Risk assessment of rockfall hazards on road networks.

Dec 7, 2022

What was the challenge?

L’Avion Jaune and Ginger CEBTP, a geotechnical study office, were mandated by the Departmental Council to conduct a risk assessment study of rockfall hazards on their road networks. The end goal was to implement the most suitable prevention measures to protect road users.

The natural degradation of limestone cliffs generates landslides and block falls that can mobilize large volumes of material and impact the road networks below.

The management of this risk was mainly based on trajectographic analysis, which consisted in simulating the fall of rock masses from the peaks to the bottom of the valley. The aim was to evaluate the level of risk incurred and to optimize the dimensioning and implementation of rockfall barriers. To conduct this risk mitigation, a 3D model study of the cliffs overhanging a frequented road was essential. The site was 200 m (655 ft) high, 300 m (980 ft) wide and 2.5 km (1.5 mi) long.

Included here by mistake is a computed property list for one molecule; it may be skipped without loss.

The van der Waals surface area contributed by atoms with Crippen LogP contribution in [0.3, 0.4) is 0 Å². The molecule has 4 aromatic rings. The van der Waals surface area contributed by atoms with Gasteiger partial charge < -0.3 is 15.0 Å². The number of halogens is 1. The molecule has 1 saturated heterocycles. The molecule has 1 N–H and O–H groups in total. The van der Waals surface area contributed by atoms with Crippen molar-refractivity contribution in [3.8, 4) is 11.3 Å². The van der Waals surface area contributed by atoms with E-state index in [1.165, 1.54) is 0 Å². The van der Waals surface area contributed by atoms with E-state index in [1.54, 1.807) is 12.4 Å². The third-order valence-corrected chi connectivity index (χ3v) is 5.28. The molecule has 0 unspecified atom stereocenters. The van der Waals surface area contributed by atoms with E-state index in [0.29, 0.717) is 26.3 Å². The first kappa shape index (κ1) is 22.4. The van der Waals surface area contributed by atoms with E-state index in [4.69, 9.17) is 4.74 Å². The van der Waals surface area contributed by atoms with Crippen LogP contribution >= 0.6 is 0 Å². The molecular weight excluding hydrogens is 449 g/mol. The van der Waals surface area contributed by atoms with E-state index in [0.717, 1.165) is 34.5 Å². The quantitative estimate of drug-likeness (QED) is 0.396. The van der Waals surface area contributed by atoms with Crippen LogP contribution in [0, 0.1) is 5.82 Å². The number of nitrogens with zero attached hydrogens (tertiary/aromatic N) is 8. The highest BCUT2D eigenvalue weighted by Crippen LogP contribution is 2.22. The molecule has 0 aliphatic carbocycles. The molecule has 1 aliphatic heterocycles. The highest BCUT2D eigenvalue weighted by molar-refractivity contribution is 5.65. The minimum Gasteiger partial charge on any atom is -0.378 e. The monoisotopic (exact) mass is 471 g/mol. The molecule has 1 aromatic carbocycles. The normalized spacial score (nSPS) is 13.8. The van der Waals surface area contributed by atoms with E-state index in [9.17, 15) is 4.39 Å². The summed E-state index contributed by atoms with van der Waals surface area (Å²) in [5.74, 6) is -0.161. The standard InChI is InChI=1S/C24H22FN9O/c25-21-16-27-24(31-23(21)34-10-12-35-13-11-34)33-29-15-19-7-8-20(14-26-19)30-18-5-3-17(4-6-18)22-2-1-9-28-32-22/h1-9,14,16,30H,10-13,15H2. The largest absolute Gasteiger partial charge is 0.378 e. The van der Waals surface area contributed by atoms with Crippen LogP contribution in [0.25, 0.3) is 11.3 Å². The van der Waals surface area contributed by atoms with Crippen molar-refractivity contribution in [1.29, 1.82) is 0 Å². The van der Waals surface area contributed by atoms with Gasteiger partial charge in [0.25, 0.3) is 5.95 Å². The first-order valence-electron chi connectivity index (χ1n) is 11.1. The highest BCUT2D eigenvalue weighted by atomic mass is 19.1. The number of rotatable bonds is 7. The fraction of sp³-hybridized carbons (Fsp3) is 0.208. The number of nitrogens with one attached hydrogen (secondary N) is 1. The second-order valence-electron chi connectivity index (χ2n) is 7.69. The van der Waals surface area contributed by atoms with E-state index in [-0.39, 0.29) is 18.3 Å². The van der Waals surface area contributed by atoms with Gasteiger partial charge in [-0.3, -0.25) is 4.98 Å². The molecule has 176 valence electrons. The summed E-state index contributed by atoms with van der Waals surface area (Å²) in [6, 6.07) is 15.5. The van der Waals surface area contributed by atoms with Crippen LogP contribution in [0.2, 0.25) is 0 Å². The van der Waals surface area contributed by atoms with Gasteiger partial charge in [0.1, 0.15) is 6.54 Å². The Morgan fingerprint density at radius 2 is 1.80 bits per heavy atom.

Cliff Erosion - Trajectography

Landslides and block falls trajectography


The configuration and the dangerousness of the terrain did not allow for soil mapping under dense vegetation with traditional methods. Therefore, L’Avion Jaune used their YellowScan Vx20-300 UAV LiDAR to survey the cliffs and extract a Digital Terrain Model (DTM), after classification and filtering of the laser data.

“To survey this type of environment, LiDAR for drone is the best tool: the time-saving and increased safety are considerable. Given the 5 echoes’ capabilities of the Vx20-300, it can easily penetrate the vegetation to recover the ground and generate an accurate DTM, thus giving the geologists a new set of 3D maps for risk management and decision support.”

Benjamin Pradel

Aerial Survey Project Manager - L'Avion Jaune

Mission parameters

Four flights of fifteen minutes each were necessary to map the whole site. This operation was carried out at sunrise when the roads were less frequented. Near the road, they surveyed control points with a differential GPS (DGPS).

The data processing took about two days (correction of the trajectory, matching of the flight lines, classification of the point cloud).

  • Number of flights: 4
  • Surface area: 75 hectares (185 acres)
  • Total duration of the operation: 6 hours (flights, quality control, DGPS point taking)
  • Flight speed: 5 m/s (11 mph)
  • Flight height: 60m (200 ft)
  • Equipment used: YellowScan Vx20-300
Cliff Erosion - Pointcloud no vegetation

Digital Terrain Model of the area

Cliff Erosion - Pointcloud with vegetation

LiDAR pointcloud from YellowScan Vx20

Download the full story to find out the full results of this UAV LiDAR project:

2022 © Photos & Pointclouds: L’Avion Jaune.

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